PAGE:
Concept and Intent
The provincial reconstruction team (PRT) concept envisions an integrated civil-military organization expanding the reach of the U.S. government (USG) and the wider international community assistance efforts from the environs of the capitol to the provincial level to the local community. A PRT is generally responsible for covering one province but may have responsibility for two or more provinces or a large segment of a single province.
The PRT does not act as an alternative to a host nation’s government but rather seeks to improve the governing capacity of the host nation. PRTs perform a vital role in occupying the vacuum caused by a weak government presence and hence deter agents of instability. The PRT focuses on three elements of stabilization and reconstruction:
The PRT is also not a development agency. The PRT’s role is to ensure international efforts are in line with the host nation’s development intentions and, in doing so, assess and act on the constraints to development. As the security environment improves, the PRT is intended to phase out as stabilization and reconstruction programs shift to longer-term development programs. The PRT ceases to exist when normal development operations can be carried out without its assistance. This evolution in execution of the PRT mission requires a change in focus and an increased number of civilians with core competencies to address the development aspects of stabilization and reconstruction.
Operations are dynamic and may not progress in a linear manner. Different parts of a country may require different combinations of offensive, defensive, and stability operations to transition from violent conflict toward stability and ultimately to peace. Full-spectrum operations involve simultaneous combinations of offense, defense, and stability operations.
The components of full-spectrum operations are not considered phases. Commanders consider the concurrent conduct of the components of full-spectrum operations in every phase of an operation. As the operational focus shifts from predominantly offensive and defensive to predominantly stability tasks, operational gaps can exist that prevent the development of an indigenous capability and capacity that supports the country’s transition to peace. Areas of the country can get “stuck” in instability, and the danger exists that they may “slip back” into open hostilities if security forces are removed. Ideally, stability operations in these areas lay the groundwork for long-term transformational development efforts designed to ensure the area does not “slip back” into instability or violent conflict (see Figure 2-1 below).1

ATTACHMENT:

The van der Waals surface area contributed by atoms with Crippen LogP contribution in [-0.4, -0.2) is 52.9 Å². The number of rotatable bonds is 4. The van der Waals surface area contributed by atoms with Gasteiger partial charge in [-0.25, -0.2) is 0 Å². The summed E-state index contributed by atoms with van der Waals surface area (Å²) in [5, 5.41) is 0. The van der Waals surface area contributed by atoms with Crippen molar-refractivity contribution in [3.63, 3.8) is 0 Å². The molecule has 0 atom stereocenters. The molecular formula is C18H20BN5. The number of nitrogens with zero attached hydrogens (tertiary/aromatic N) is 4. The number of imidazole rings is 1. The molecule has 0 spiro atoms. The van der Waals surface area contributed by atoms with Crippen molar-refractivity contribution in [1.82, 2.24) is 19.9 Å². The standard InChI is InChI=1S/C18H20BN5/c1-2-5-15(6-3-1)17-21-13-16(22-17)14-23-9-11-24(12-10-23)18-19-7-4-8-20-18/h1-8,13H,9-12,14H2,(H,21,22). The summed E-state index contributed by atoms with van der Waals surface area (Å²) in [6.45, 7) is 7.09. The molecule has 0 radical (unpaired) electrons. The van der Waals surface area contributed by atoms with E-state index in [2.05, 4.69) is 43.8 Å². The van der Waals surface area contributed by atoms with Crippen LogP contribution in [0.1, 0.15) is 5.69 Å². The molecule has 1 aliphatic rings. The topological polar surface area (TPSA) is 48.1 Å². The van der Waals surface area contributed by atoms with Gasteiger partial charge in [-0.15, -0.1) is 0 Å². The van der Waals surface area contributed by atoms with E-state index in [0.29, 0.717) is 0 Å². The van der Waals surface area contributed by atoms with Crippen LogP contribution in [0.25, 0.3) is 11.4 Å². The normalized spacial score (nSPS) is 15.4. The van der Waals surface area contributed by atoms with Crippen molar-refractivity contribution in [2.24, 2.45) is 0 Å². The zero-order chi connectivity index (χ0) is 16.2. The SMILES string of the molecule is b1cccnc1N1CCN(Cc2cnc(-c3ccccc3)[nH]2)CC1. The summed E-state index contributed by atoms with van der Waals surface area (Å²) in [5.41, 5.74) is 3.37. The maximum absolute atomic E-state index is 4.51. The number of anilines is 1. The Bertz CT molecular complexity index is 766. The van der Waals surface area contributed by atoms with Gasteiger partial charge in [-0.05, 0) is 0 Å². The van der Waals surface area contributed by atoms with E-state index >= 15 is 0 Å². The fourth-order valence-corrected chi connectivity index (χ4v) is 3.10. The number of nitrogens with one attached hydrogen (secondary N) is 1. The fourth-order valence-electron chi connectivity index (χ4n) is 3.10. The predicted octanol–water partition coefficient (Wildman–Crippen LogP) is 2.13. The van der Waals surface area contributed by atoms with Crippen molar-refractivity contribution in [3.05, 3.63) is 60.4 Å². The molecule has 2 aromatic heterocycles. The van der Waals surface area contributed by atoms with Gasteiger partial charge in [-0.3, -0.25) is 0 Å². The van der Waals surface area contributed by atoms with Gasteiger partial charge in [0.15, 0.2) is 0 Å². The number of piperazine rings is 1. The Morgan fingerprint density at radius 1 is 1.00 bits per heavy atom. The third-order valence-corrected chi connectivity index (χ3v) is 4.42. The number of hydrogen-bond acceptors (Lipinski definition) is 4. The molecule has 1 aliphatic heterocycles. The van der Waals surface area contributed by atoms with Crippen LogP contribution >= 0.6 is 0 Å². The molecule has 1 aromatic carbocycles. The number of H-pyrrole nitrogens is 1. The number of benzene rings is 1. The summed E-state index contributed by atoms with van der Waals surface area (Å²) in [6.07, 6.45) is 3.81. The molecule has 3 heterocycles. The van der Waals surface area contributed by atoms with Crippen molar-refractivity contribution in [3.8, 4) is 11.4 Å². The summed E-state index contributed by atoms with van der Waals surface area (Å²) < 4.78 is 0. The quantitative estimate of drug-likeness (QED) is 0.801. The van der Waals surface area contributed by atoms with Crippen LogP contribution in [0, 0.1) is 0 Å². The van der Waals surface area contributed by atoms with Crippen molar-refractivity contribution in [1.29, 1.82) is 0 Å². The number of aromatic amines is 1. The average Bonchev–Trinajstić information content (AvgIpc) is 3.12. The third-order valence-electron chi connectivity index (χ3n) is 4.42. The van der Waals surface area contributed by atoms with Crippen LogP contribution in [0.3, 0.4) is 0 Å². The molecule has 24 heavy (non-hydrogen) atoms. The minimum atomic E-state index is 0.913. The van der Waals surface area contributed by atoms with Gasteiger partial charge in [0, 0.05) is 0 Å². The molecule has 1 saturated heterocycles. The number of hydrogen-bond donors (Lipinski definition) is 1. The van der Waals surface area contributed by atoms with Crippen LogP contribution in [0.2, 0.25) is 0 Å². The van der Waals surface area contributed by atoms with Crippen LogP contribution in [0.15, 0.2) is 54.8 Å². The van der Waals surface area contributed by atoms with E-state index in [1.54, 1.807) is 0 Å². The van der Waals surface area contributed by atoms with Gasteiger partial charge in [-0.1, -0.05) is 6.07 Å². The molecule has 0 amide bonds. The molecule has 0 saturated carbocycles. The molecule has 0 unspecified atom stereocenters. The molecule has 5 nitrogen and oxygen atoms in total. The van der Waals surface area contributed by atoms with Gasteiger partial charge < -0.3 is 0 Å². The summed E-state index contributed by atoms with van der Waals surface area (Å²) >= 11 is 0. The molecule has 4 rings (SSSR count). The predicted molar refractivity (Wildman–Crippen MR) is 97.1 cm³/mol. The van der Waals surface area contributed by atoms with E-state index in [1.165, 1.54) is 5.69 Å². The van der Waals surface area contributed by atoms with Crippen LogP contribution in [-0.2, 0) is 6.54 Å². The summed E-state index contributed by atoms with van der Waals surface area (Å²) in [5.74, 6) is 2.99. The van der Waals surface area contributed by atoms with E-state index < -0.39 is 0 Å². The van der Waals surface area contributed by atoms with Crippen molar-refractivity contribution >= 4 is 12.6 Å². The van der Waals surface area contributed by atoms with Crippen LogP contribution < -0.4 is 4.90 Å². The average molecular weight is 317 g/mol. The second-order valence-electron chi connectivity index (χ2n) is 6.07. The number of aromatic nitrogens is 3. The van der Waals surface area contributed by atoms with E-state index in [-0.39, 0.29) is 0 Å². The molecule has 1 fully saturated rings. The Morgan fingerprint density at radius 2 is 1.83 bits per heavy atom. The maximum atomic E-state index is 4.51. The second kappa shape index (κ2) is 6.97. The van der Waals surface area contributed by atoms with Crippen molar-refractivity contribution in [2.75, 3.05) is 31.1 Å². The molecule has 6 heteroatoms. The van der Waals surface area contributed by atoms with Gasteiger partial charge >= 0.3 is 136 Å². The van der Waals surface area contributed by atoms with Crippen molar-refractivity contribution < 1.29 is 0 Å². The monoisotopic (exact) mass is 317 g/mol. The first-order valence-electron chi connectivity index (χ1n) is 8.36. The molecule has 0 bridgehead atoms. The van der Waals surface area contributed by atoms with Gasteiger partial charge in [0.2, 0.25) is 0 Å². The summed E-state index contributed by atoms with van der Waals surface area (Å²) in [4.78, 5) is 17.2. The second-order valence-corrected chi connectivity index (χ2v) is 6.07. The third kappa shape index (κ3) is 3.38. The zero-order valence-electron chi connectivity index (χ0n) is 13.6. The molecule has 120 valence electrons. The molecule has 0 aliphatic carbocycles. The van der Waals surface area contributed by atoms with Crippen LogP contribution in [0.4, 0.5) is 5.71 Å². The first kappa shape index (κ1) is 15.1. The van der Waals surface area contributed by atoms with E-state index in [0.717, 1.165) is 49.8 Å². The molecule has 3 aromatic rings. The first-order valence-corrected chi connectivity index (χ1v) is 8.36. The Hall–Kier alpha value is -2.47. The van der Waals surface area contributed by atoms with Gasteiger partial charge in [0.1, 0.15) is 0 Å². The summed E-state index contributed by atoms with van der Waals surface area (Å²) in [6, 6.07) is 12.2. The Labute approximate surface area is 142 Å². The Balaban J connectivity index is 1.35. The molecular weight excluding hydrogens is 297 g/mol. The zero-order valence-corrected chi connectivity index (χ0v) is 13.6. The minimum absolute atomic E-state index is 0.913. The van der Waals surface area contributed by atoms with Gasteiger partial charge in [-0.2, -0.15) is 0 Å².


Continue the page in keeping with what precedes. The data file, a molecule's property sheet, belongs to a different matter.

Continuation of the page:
However, the operational gaps that lead to an area getting “stuck” in instability often exist because no actors aside from the military can operate in unstable areas. In order for the military to pass off responsibility for an area (i.e., exercise its exit strategy), it must deliver some level of stability. Moving these areas further along is beyond the expertise and capabilities of the military. While such expertise does reside in diplomatic and development agencies, these agencies are unable to operate in these areas using their traditional delivery mechanisms because of the instability.
PRTs were devised in 2002 as a mechanism that could solve this problem. Because of the combined capabilities of the diplomacy, military, and development components, PRTs are able to stabilize these areas. When the capabilities brought by the military component of the PRT are no longer needed, the military component can withdraw, and the diplomatic and development components can revert to more traditional means to pursue their aims. This process is gradual. PRTs in more unstable areas may require the capabilities of the military component for longer periods of time. In stable areas, where security is sustainable by the local government and civilian agencies are capable of accomplishing their tasks without military assistance, PRTs can and should begin to draw down their military component.
The PRT is neither a combat nor a development institution. A PRT may perform combat and development in the pursuit of stability, but these activities are not the goal of the PRT.